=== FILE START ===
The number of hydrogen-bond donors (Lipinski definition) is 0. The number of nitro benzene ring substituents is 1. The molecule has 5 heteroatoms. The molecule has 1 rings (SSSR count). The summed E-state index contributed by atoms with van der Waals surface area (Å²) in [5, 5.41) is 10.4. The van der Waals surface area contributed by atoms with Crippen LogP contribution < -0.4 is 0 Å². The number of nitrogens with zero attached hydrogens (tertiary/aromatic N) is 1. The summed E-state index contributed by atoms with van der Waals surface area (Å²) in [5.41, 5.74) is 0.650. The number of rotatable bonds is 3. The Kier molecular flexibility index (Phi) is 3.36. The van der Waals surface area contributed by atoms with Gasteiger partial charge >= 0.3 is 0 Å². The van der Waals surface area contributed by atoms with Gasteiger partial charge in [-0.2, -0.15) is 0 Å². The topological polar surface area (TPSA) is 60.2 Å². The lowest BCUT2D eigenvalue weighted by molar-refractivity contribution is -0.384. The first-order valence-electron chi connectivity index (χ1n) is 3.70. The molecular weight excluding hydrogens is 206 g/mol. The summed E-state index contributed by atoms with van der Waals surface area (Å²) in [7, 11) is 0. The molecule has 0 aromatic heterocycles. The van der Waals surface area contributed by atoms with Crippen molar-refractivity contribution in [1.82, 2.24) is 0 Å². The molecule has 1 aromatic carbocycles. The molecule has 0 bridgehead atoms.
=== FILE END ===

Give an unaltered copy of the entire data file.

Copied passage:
The number of hydrogen-bond donors (Lipinski definition) is 0. The number of nitro benzene ring substituents is 1. The molecule has 5 heteroatoms. The molecule has 1 rings (SSSR count). The summed E-state index contributed by atoms with van der Waals surface area (Å²) in [5, 5.41) is 10.4. The van der Waals surface area contributed by atoms with Crippen LogP contribution < -0.4 is 0 Å². The number of nitrogens with zero attached hydrogens (tertiary/aromatic N) is 1. The summed E-state index contributed by atoms with van der Waals surface area (Å²) in [5.41, 5.74) is 0.650. The number of rotatable bonds is 3. The Kier molecular flexibility index (Phi) is 3.36. The van der Waals surface area contributed by atoms with Gasteiger partial charge >= 0.3 is 0 Å². The van der Waals surface area contributed by atoms with Gasteiger partial charge in [-0.2, -0.15) is 0 Å². The topological polar surface area (TPSA) is 60.2 Å². The lowest BCUT2D eigenvalue weighted by molar-refractivity contribution is -0.384. The first-order valence-electron chi connectivity index (χ1n) is 3.70. The molecular weight excluding hydrogens is 206 g/mol. The summed E-state index contributed by atoms with van der Waals surface area (Å²) in [7, 11) is 0. The molecule has 0 aromatic heterocycles. The van der Waals surface area contributed by atoms with Crippen molar-refractivity contribution in [1.82, 2.24) is 0 Å². The molecule has 1 aromatic carbocycles. The molecule has 0 bridgehead atoms.